May 27. After every Test Jo King spends hours in her study compiling an analysis, scouring through her detailed ball-by-ball score sheet and adjusting the reasons behind each dismissal by weighing the evidence of her own eyes against the notes made by experts and newspaper writers. It is a laborious job but, with a background in auditing, Jo enjoys the work and this week it turns up one of the most fascinating statistics of recent years. She discovers that England have dropped 115 catches in the last 30 Tests even though they have won 17 of those matches and lost just five. So how do the experts regard these figures? Mike Atherton, decent fielder and England Test captain 55 times, says, interestingly, that he only raises problems like dropped catches, after a victory. "If you have lost you don't want to bring up further negatives," he says.

May 28. On the road again. Vic Isaacs, the Hampshire scorer for many years, retires at the end of last summer and decides to move north to the village of the delightfully named Ramsbottom, home to a Central Lancashire League team. He offers to score for them, which means he spends this summer travelling from his home in Hampshire to work at their two weekend matches. "He is loving it," says his son Richard, the Sky television scorer. "Absolutely loving it."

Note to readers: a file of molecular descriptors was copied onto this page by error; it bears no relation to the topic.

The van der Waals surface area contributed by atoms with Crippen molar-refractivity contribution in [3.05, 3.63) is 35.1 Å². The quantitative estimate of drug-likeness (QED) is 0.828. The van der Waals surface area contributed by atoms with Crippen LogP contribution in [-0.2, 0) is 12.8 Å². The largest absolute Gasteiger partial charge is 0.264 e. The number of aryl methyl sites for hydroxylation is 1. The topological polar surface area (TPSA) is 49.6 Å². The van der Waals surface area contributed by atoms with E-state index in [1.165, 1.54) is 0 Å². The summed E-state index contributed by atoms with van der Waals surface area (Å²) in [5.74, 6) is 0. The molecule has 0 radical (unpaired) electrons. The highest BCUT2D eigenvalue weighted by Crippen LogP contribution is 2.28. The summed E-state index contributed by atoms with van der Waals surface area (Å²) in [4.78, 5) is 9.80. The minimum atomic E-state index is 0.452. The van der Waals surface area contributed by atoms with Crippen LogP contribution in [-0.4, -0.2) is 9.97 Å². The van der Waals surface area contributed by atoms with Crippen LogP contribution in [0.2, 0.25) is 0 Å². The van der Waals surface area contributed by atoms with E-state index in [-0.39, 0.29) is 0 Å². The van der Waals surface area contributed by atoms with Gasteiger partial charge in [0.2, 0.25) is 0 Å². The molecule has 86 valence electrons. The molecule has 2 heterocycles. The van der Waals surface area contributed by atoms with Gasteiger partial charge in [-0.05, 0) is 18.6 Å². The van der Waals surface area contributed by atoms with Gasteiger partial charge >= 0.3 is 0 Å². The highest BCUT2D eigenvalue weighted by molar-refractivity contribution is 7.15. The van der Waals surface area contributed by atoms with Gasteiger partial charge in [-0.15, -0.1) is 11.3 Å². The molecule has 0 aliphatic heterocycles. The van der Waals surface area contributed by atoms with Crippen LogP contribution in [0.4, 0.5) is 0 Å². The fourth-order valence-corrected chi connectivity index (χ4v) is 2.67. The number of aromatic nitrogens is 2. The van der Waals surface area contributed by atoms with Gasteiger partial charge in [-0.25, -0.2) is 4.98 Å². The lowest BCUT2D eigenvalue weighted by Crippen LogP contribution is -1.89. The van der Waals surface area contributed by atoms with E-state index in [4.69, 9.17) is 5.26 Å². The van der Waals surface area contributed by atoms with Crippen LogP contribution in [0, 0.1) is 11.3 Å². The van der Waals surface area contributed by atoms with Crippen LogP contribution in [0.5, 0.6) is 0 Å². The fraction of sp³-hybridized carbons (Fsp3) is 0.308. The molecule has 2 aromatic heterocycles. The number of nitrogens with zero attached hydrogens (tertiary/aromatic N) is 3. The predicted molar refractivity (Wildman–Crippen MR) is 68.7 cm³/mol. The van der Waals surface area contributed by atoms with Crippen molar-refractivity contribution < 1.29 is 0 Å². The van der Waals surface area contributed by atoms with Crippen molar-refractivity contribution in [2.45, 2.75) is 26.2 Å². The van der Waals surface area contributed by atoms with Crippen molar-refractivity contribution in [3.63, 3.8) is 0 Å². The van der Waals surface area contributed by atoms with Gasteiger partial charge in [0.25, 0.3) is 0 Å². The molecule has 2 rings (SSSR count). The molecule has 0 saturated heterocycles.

May 29. On the road — or we would like to have been. But we oversleep and just as we are finishing breakfast the hotel fire alarm goes off. The result is that we have to stand outside in the cold May air for 80 minutes while firemen find the cause of the trouble. It is a Bank Holiday so the key holder is not at home and by the end of the search for him the 100 or so people outside are thoroughly miserable. Two ladies are wearing only dressing gowns and one or two other people — including the French football star Patrick Vieira have people to see, business to conduct, places to go.

May 30.

May 31. What is the solution to the Monty Panesar problem? I hear all sorts of answers from sending him for one to one lessons with the England fielding coach Trevor Penny to returning him to his roots and starting right at the beginning once again. There is another solution. Ignore his bad fielding and hope it goes away. Panesar is young and he may improve. He is keen to get better and perhaps, as he learns more and more, he will naturally become more adept. On the other hand, is it absolutely, even in this age of mobile fielders, for him to be as slick as Jonty Rhodes? There have been various cricketers who could not field. Geoff Boycott improved by sheer hard work you will not be surprised to know. C. S. "Father" Marriott bowled leg breaks in one Test for England against West Indies in the 1930s and it became customary to put a mid off in so that he could hand returns from the wicket-keeper to Marriott who was not bound to catch them easily.

June 4. Can someone please tell me the derivation of the expression "gone for a gallon." It means that a bowler has conceded 100 runs in an innings and it appears to be around for at least 30 years. The best explanation I hear is that a bowler with 100 runs against his name has to buy a gallon of beer for his fielders. At Lord's in the first Test six bowlers give away more than 100 runs, which means a lot of fielding and a whole load of beer.